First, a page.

Early dispersals of Homo from Africa

Susan C. Antón, Carl C. Swisher

    Research output: Contribution to journalArticle

    Abstract

    The worldwide distribution of our species, Homo sapiens, has its roots in the early Pleistocene epoch. However, evidence has been sufficient only in the past decade to overcome the conventional wisdom that hominins had been restricted to Africa until about 800,000 years ago. Indeed, the idea that hominin dispersal was technologically mediated, and thus must correlate with changes in stone tool technology seen at the Olduwan/Acheulean transition, has proven to be a persuasive hypothesis despite persistent claims for an early Pleistocene hominin presence outside Africa. We review multiple recent lines of evidence that suggest hominin dispersals from Africa in the earliest Pleistocene, if not the latest Pliocene, correlated with the appearance of hominins typically referred to as Homo erectus (sensu lato) who carried with them an Oldowan tool technology. Changes in body plan and foraging strategy are likely to ultimately underlie these dispersals.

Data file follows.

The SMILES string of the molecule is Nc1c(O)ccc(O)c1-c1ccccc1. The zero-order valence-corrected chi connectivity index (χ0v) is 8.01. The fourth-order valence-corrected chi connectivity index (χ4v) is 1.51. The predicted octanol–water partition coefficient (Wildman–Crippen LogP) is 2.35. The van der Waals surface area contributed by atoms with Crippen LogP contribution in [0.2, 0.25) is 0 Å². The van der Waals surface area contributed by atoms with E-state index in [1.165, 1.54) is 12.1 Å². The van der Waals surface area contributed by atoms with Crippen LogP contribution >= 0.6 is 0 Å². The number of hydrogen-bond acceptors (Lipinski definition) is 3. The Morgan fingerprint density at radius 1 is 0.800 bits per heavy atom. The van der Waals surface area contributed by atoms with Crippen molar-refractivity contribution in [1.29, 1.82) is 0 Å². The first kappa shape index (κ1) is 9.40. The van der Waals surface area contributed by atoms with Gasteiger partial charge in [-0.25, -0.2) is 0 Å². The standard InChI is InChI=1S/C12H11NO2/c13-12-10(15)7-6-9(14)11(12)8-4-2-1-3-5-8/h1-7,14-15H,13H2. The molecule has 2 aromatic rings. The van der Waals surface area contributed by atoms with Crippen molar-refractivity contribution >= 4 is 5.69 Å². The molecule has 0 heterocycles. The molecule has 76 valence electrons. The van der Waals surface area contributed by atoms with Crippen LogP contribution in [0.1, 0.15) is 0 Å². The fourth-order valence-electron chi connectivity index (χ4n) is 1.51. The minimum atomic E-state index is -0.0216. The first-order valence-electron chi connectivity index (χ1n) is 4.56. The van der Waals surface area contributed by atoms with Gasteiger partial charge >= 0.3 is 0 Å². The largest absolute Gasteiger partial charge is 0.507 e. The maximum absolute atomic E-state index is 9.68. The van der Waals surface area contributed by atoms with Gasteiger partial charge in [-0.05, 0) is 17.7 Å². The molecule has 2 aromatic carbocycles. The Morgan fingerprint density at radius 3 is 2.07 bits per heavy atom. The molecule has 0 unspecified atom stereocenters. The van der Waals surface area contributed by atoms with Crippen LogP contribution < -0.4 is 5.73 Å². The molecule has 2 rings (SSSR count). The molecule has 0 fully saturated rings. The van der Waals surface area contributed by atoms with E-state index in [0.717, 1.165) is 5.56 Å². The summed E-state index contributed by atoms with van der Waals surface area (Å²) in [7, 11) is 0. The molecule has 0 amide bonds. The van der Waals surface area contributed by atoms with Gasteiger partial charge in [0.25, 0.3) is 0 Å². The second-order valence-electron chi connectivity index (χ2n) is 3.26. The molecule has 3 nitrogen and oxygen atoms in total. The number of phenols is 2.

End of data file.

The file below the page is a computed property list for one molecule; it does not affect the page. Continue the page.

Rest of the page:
Original languageEnglish (US)
    Pages (from-to)271-296
    Number of pages26
    JournalAnnual review of anthropology
    Volume33
    DOIs
    StatePublished - 2004

    Keywords

    • Argon-Argon chronology
    • Georgia
    • H. erectus
    • Indonesia

    ASJC Scopus subject areas

    • Cultural Studies
    • Anthropology
    • Arts and Humanities (miscellaneous)

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